I’m sure you’re asking yourself how in the world, if I’m directing my clients that much, do my images look so natural and meaningful? If it’s just me telling them exactly what to do, what is the magic that brings it all together in the end? I’m not 100% sure what that magic is but if I had to guess I’d say it’s a mixture of a natural eye for what looks good in a portrait, perfecting the posing that produces what my clients and I want, and last but not least, trust. My clients, even the ones who are the most nervous about their portrait experience with me, they trust me. They know I will make them look good and that I’ll capture their story in the way that works for me and at that the end of the day, they get amazing images and I stay true to my craft and my style.

One Great Image, Not 100 Okay Images

This is a big one! My client and I don’t need 100 images of them touching foreheads with their eyes closed. They need one, maybe a handful of them with different compositions. Your client would love one perfect touching foreheads image of a pose where they don’t have double chins or squished noses way more then 20 mediocre versions of that pose. I want every image I deliver to be of the highest quality so my focus when I’m shooting portraits is to make my client look their best for a few images, versus delivering hundreds of random images that don’t excite them. I want each image they get to excite them. 

When you’ve got your clients in a pose, pay attention to every detail. Are there random hairs flying around you’ll have to edit out later? Does someone have a double chin? Is he making the right soft smile look but she’s not smiling and looks mad so together they don’t look like they’re in the same moment? When I’m shooting it’s the only time in my life where I go into what I call a nothing box. I’m almost constantly consumed with PTSD, anxiety, and depression and when I’m photographing people it’s the only time I completely turn all of that off and focus on something so completely that all that matters is the task at hand: Creating images.

I promise a minimum of 30 retouched, color images in my portrait sessions. I also deliver black and white versions. Some shoots, 30 final color images is what I come out with. Other shoots, I’ll deliver over 100 color images if those shoots went particularly well (lighting, location, client comfort, etc.). With portraiture, less is more! My clients would rather have 30 amazing images than 200 random images that aren’t worth printing or looking back at.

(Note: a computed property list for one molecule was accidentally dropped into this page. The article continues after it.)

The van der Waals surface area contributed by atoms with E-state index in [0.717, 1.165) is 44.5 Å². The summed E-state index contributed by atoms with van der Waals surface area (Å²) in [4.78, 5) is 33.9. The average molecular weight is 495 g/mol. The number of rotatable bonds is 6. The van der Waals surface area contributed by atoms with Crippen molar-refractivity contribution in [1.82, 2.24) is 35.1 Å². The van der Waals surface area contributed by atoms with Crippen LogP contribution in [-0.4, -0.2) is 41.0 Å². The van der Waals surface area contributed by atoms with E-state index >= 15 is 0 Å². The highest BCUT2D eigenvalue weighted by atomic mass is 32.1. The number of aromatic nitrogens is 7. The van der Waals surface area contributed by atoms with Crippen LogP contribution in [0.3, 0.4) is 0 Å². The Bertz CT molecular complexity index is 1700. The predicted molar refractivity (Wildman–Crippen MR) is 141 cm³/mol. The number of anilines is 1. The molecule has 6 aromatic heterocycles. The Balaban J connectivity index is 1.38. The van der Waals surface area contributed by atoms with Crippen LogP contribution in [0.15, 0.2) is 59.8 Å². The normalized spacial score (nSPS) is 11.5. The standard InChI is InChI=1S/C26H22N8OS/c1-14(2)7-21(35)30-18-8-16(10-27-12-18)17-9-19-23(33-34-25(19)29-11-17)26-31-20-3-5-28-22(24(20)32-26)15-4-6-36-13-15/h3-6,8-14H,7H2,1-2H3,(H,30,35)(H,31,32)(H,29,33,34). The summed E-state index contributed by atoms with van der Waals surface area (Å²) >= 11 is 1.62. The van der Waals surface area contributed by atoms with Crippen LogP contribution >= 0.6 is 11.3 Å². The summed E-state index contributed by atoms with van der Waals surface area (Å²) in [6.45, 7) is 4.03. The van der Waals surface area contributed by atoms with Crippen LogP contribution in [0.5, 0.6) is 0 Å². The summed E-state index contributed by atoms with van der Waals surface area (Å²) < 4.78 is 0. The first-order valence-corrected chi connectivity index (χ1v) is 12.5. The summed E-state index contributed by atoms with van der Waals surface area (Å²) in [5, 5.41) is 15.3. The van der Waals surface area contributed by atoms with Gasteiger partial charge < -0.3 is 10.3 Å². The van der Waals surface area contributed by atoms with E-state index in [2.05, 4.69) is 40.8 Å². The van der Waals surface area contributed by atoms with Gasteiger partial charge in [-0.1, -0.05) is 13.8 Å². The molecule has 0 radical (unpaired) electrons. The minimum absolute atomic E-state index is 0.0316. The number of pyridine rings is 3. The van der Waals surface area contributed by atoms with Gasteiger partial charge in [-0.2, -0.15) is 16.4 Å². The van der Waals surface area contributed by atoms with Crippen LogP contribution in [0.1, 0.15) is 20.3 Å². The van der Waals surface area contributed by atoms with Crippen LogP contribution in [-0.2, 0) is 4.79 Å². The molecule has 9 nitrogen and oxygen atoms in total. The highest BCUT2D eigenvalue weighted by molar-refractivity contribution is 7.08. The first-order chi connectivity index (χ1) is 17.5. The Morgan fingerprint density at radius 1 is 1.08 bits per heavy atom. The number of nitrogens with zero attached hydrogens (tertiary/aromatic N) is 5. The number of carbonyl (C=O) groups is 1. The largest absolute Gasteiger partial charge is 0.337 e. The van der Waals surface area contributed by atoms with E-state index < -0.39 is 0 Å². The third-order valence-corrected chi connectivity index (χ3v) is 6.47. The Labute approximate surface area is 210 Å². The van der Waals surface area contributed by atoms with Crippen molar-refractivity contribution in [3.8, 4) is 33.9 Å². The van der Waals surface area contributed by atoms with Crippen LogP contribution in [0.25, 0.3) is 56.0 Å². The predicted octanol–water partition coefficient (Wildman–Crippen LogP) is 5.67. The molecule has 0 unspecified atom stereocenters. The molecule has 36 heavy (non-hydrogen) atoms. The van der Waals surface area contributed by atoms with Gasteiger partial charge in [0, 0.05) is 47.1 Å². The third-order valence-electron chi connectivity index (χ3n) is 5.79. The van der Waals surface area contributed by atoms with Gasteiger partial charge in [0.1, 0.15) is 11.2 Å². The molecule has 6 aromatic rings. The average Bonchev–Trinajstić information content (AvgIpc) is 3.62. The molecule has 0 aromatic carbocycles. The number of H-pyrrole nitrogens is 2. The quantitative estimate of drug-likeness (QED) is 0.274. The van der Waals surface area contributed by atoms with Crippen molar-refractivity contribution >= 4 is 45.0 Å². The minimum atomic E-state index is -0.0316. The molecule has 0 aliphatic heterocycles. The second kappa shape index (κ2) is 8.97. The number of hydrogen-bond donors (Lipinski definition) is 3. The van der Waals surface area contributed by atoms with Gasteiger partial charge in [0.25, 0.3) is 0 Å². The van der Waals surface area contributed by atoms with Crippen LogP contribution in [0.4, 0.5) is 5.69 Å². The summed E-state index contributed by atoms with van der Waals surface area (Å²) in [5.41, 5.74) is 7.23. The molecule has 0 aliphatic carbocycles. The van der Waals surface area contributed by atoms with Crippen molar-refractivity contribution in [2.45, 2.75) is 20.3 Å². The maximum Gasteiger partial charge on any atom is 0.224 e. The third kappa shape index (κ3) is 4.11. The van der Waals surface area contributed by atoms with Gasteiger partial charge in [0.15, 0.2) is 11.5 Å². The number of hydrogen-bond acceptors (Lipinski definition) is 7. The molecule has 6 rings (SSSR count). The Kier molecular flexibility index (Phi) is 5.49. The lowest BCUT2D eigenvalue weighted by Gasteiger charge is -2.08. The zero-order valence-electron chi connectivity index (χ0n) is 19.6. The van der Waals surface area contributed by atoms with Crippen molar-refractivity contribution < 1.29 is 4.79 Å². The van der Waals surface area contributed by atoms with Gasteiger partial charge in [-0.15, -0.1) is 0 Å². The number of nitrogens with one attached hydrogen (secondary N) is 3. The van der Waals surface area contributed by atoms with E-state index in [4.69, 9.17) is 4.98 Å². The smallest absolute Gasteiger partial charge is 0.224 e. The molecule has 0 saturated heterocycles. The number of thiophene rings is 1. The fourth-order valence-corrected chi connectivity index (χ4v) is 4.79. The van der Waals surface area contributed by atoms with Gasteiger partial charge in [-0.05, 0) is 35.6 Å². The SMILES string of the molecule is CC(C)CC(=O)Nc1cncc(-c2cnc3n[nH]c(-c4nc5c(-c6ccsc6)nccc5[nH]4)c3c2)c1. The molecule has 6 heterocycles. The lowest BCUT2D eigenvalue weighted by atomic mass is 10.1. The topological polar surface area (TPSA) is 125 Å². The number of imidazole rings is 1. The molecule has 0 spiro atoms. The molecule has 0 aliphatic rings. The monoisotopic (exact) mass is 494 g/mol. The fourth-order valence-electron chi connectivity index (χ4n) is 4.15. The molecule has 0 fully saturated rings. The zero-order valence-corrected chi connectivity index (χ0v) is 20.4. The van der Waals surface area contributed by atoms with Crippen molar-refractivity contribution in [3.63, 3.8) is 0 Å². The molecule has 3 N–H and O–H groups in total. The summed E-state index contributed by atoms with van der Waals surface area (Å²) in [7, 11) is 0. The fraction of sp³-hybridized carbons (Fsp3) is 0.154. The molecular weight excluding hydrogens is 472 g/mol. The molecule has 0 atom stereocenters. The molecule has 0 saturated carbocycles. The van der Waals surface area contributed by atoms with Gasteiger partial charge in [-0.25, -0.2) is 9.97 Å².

Don’t Take Yourself or Your Work Too Seriously

Yes this is a posing tip! The reason I feel so comfortable posing my clients and going into every portrait experience is because I don’t overthink it or make it some big, epic thing. Madison and I like to drive our clients to their shoot location if possible and that’s always when my clients’ comfort gets established with me. 

If it’s an engagement shoot and he’s all decked out in a suit or button up and he’s nervous as shit, I pick up on that. I ask him how he feels about being professionally photographed and when he tells me he’s not looking forward to it my response is:

“Oh don’t worry at all! Seriously, do not be stressed out about this. I do this every day! I’m super fast and before you know it this will be over and you’ll be getting dinner! At least you only have to do this today. Imagine if you had to do it every day like me!”

Photography is awkward you guys. It just is. There is nothing natural about showing up to a beautiful outdoor location decked out in your best clothes and having someone point a camera at you for an hour. It’s awkward to stand next to your bridesmaids on your wedding day and giggle at one another because it looks good in photos. Own that it’s awkward! Own that it’s not normal. Because it isn’t! Our jobs didn’t even exist ten years ago. Freelance photography, and even modern day wedding photography, are relatively new concepts and experiences for people. 

A lot of photographers in the industry want you to believe that their portrait sessions are some epic, super meaningful “just these two lovebirds standing in the rain on their wedding day reading a letter to one another and no one else was there and omg it was so authentic and this is what it’s all about people and I only want to photograph elopements deep in the woods where everything about their wedding is alternative and not traditional and look how cool and unique my clients are, blah, blah, blah.” No, that doesn’t exist. Yes it looks like it exists, but it doesn’t. Unless you’re straight up doing street photography and snapping portraits of people without interacting with them or letting them know, you’re not a documentary photographer who doesn’t have to ever set anything up. Even those PNW, deep in the woods alternative elopements, those took time to plan, tons and tons of planning and even then at the end of the day, no matter what the photographer wants you to believe, they were still taking their client to a pretty place and telling them to do certain things that looked pretty in photos to get the images that both they and their client wanted.

At the beginning of a BP portrait session, I own that what we’re doing is weird. I own that we are going to have to make decisions and I’m going to have to interact with and direct them in order for them to get the images they want. I love that most of my couples do their engagement portraits with me so that we can go through the process of them getting used to my shooting style prior to their wedding day. On their wedding day they know exactly what to expect from me and they were so happy with the way their engagement portraits turned out that they’re super comfortable with being photographed on their wedding day!